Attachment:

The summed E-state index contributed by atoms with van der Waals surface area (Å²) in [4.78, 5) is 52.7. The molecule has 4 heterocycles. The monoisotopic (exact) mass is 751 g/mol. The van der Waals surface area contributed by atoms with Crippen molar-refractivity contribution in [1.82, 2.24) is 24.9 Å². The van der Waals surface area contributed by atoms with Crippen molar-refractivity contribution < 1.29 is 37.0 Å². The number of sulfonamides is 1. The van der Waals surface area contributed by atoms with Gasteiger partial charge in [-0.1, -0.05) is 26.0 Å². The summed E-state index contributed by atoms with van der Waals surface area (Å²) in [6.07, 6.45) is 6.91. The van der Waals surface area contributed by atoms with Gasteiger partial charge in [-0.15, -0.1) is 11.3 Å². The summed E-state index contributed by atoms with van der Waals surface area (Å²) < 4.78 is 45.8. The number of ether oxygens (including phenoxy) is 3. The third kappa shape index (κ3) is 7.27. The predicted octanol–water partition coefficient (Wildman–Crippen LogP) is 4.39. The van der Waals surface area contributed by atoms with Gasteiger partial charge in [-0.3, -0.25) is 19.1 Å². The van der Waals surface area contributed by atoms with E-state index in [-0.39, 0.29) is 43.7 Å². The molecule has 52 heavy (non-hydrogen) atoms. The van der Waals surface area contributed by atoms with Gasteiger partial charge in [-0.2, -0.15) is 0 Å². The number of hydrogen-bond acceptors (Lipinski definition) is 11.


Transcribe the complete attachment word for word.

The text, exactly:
The summed E-state index contributed by atoms with van der Waals surface area (Å²) in [4.78, 5) is 52.7. The molecule has 4 heterocycles. The monoisotopic (exact) mass is 751 g/mol. The van der Waals surface area contributed by atoms with Crippen molar-refractivity contribution in [1.82, 2.24) is 24.9 Å². The van der Waals surface area contributed by atoms with Crippen molar-refractivity contribution < 1.29 is 37.0 Å². The number of sulfonamides is 1. The van der Waals surface area contributed by atoms with Gasteiger partial charge in [-0.1, -0.05) is 26.0 Å². The summed E-state index contributed by atoms with van der Waals surface area (Å²) in [6.07, 6.45) is 6.91. The van der Waals surface area contributed by atoms with Gasteiger partial charge in [-0.15, -0.1) is 11.3 Å². The summed E-state index contributed by atoms with van der Waals surface area (Å²) < 4.78 is 45.8. The number of ether oxygens (including phenoxy) is 3. The third kappa shape index (κ3) is 7.27. The predicted octanol–water partition coefficient (Wildman–Crippen LogP) is 4.39. The van der Waals surface area contributed by atoms with Gasteiger partial charge in [-0.3, -0.25) is 19.1 Å². The van der Waals surface area contributed by atoms with E-state index in [-0.39, 0.29) is 43.7 Å². The molecule has 52 heavy (non-hydrogen) atoms. The van der Waals surface area contributed by atoms with Gasteiger partial charge in [-0.2, -0.15) is 0 Å². The number of hydrogen-bond acceptors (Lipinski definition) is 11.